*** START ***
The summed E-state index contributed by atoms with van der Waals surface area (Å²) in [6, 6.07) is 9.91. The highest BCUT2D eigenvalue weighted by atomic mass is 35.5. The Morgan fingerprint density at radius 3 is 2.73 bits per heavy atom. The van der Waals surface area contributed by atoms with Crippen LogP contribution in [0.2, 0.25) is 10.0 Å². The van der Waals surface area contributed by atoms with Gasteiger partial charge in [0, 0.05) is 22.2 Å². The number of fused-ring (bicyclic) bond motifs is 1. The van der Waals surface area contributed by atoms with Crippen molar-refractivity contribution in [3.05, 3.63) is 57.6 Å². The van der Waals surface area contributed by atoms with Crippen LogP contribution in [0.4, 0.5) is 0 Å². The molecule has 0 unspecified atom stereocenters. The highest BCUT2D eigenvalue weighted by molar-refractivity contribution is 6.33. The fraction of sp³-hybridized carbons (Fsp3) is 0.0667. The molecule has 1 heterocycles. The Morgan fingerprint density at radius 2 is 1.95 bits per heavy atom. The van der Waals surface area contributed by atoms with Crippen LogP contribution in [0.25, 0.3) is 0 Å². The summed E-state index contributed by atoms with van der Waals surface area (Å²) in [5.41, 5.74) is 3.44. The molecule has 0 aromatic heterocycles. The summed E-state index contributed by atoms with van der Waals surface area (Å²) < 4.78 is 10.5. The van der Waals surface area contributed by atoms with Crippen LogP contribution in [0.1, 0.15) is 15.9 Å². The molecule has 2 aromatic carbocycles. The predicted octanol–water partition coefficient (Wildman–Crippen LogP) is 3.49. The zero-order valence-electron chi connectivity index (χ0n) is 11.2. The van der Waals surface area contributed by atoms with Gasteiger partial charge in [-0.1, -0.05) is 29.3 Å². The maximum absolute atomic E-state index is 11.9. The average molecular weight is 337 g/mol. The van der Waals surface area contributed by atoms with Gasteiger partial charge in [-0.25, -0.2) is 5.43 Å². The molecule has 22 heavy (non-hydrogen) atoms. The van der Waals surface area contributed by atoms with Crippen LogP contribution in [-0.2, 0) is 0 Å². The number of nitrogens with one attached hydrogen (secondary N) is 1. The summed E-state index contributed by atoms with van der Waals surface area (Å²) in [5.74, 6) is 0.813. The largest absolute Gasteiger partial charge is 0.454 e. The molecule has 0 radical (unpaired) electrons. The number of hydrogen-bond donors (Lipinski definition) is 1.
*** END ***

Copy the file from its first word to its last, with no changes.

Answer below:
The summed E-state index contributed by atoms with van der Waals surface area (Å²) in [6, 6.07) is 9.91. The highest BCUT2D eigenvalue weighted by atomic mass is 35.5. The Morgan fingerprint density at radius 3 is 2.73 bits per heavy atom. The van der Waals surface area contributed by atoms with Crippen LogP contribution in [0.2, 0.25) is 10.0 Å². The van der Waals surface area contributed by atoms with Gasteiger partial charge in [0, 0.05) is 22.2 Å². The number of fused-ring (bicyclic) bond motifs is 1. The van der Waals surface area contributed by atoms with Crippen molar-refractivity contribution in [3.05, 3.63) is 57.6 Å². The van der Waals surface area contributed by atoms with Crippen LogP contribution in [0.4, 0.5) is 0 Å². The molecule has 0 unspecified atom stereocenters. The highest BCUT2D eigenvalue weighted by molar-refractivity contribution is 6.33. The fraction of sp³-hybridized carbons (Fsp3) is 0.0667. The molecule has 1 heterocycles. The Morgan fingerprint density at radius 2 is 1.95 bits per heavy atom. The van der Waals surface area contributed by atoms with Crippen LogP contribution in [0.25, 0.3) is 0 Å². The summed E-state index contributed by atoms with van der Waals surface area (Å²) in [5.41, 5.74) is 3.44. The molecule has 0 aromatic heterocycles. The summed E-state index contributed by atoms with van der Waals surface area (Å²) < 4.78 is 10.5. The van der Waals surface area contributed by atoms with Crippen LogP contribution in [0.1, 0.15) is 15.9 Å². The molecule has 2 aromatic carbocycles. The predicted octanol–water partition coefficient (Wildman–Crippen LogP) is 3.49. The zero-order valence-electron chi connectivity index (χ0n) is 11.2. The van der Waals surface area contributed by atoms with Gasteiger partial charge in [-0.1, -0.05) is 29.3 Å². The maximum absolute atomic E-state index is 11.9. The average molecular weight is 337 g/mol. The van der Waals surface area contributed by atoms with Gasteiger partial charge in [-0.25, -0.2) is 5.43 Å². The molecule has 22 heavy (non-hydrogen) atoms. The van der Waals surface area contributed by atoms with Crippen LogP contribution in [-0.2, 0) is 0 Å². The number of nitrogens with one attached hydrogen (secondary N) is 1. The summed E-state index contributed by atoms with van der Waals surface area (Å²) in [5.74, 6) is 0.813. The largest absolute Gasteiger partial charge is 0.454 e. The molecule has 0 radical (unpaired) electrons. The number of hydrogen-bond donors (Lipinski definition) is 1.